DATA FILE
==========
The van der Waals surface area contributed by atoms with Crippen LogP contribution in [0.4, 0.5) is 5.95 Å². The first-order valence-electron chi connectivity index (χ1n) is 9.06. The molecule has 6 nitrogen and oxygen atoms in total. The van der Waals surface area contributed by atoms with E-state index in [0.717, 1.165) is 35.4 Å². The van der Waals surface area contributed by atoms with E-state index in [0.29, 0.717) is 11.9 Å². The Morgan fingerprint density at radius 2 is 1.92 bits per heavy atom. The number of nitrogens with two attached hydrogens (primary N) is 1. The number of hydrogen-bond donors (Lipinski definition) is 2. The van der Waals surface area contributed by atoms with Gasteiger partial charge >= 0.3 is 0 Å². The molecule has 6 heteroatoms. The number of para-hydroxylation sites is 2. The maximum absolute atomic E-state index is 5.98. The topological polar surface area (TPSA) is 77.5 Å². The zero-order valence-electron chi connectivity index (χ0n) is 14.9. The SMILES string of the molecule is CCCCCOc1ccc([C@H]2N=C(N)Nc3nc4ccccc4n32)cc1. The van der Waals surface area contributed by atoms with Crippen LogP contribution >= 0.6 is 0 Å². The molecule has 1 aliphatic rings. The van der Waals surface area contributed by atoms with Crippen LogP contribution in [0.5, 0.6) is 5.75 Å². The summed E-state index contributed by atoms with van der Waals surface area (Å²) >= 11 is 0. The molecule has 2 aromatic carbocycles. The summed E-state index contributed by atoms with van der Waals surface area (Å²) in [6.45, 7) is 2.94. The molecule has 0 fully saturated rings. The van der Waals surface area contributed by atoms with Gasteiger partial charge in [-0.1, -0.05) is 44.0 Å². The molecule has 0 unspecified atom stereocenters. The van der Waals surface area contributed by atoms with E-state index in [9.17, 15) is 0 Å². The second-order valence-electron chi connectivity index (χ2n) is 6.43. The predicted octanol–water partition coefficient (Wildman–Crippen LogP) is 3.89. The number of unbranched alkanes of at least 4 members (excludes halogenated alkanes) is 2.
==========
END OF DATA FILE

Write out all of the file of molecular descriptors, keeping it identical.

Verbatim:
The van der Waals surface area contributed by atoms with Crippen LogP contribution in [0.4, 0.5) is 5.95 Å². The first-order valence-electron chi connectivity index (χ1n) is 9.06. The molecule has 6 nitrogen and oxygen atoms in total. The van der Waals surface area contributed by atoms with E-state index in [0.717, 1.165) is 35.4 Å². The van der Waals surface area contributed by atoms with E-state index in [0.29, 0.717) is 11.9 Å². The Morgan fingerprint density at radius 2 is 1.92 bits per heavy atom. The number of nitrogens with two attached hydrogens (primary N) is 1. The number of hydrogen-bond donors (Lipinski definition) is 2. The van der Waals surface area contributed by atoms with Gasteiger partial charge >= 0.3 is 0 Å². The molecule has 6 heteroatoms. The number of para-hydroxylation sites is 2. The maximum absolute atomic E-state index is 5.98. The topological polar surface area (TPSA) is 77.5 Å². The zero-order valence-electron chi connectivity index (χ0n) is 14.9. The SMILES string of the molecule is CCCCCOc1ccc([C@H]2N=C(N)Nc3nc4ccccc4n32)cc1. The van der Waals surface area contributed by atoms with Crippen LogP contribution >= 0.6 is 0 Å². The molecule has 1 aliphatic rings. The van der Waals surface area contributed by atoms with Crippen LogP contribution in [0.5, 0.6) is 5.75 Å². The summed E-state index contributed by atoms with van der Waals surface area (Å²) >= 11 is 0. The molecule has 2 aromatic carbocycles. The summed E-state index contributed by atoms with van der Waals surface area (Å²) in [6.45, 7) is 2.94. The molecule has 0 fully saturated rings. The van der Waals surface area contributed by atoms with Gasteiger partial charge in [-0.1, -0.05) is 44.0 Å². The molecule has 0 unspecified atom stereocenters. The van der Waals surface area contributed by atoms with E-state index in [9.17, 15) is 0 Å². The second-order valence-electron chi connectivity index (χ2n) is 6.43. The predicted octanol–water partition coefficient (Wildman–Crippen LogP) is 3.89. The number of unbranched alkanes of at least 4 members (excludes halogenated alkanes) is 2.